Syrian Islamists fighting the Assad regime rejected a newly formed opposition umbrella group, raising questions about whether the new alliance can achieve its objective: to create a moderate force that can get funds and arms from foreign allies.
Syrian rebel fighters check a tank they say they took after storming a military base in Aleppo on Monday.
The umbrella group also got a boost Monday when the European Union labeled the coalition "legitimate representatives" of the Syrian people. The move stopped short of a French push for the EU to formally recognize the group, as did France, Qatar and Turkey earlier.
The National Coalition of Syrian Revolutionary and Opposition Forces, which was formed this month in Qatar with the backing of Western allies, was intended to diminish the influence of some of those same hard-line, ultraconservative Muslim militias that on Monday rejected the group.
Still, if the Islamist groups fight on as separate entities they pose a challenge to the unity of the opposition and its ability to challenge the regime of President Bashar al-Assad in a coordinated way.
"The situation is getting worse and more difficult for anyone to manage," said Radwan Ziadeh, a prominent opposition figure and director of Syrian Center for Political and Strategic Studies in Washington, D.C., who said the video was of concern to his group. "Bringing the [rebel Free Syrian Army] under one group is our biggest challenge."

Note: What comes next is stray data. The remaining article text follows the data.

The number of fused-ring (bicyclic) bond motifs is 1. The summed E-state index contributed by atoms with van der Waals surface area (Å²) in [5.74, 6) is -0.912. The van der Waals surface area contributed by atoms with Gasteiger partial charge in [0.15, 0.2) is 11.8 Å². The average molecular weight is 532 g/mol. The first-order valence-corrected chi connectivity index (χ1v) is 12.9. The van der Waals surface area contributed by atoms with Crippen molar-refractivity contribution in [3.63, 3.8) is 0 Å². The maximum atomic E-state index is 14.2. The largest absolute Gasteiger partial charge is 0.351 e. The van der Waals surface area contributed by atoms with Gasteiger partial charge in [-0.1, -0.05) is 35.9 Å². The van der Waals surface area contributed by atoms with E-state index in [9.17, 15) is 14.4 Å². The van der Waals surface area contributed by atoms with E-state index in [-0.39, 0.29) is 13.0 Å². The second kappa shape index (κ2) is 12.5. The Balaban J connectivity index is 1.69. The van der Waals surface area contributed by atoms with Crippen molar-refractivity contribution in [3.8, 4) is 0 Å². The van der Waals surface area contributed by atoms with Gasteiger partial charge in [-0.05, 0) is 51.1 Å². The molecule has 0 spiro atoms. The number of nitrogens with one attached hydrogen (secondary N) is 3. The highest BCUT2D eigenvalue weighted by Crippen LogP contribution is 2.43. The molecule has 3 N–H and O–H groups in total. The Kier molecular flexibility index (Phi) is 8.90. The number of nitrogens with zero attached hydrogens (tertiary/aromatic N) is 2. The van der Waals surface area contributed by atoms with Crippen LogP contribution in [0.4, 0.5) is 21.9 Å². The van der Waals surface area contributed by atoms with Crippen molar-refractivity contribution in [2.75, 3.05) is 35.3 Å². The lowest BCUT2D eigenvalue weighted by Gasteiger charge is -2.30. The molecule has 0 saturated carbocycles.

Representatives from 13 Islamist factions, some dressed in military uniform, released a video statement of them rejecting the coalition. A Quran is prominently placed in front of a man reading the statement and on occasion the crowd breaks into chants of "Allah Akbar" or "God is Great." It wasn't clear how many fighters the factions represent, but they included one prominent militant group, Jabhat al-Nusra, an al Qaeda affiliate.
"We reached a consensus on the establishment of a just Islamic state and the rejection of any foreign plan from coalitions or councils imposed on those of us inside [Syria] no matter which side it [intervention] comes from," the man reading the statement said in the video, which was sent to the Syrian Observatory for Human Rights, an activist group based in London.
The council's supporters say that now is too early to judge whether the group is having impact over the war in Syria, but they assert their formation has given some members of the Free Syrian Army a moral boost. Many ordinary Syrians, opposition supporters say, are heartened to see the political leadership unify.
Meanwhile, EU diplomats said France had pushed European countries to recognize the council and to be invited to the next meeting of foreign ministers in December. Paris also raised the issue of peeling back the EU's arms embargo on Syria to allow the opposition to receive "defensive" weapons. No decisions were made on either issue.
Source: Wall Street Journal | FARNAZ FASSIHI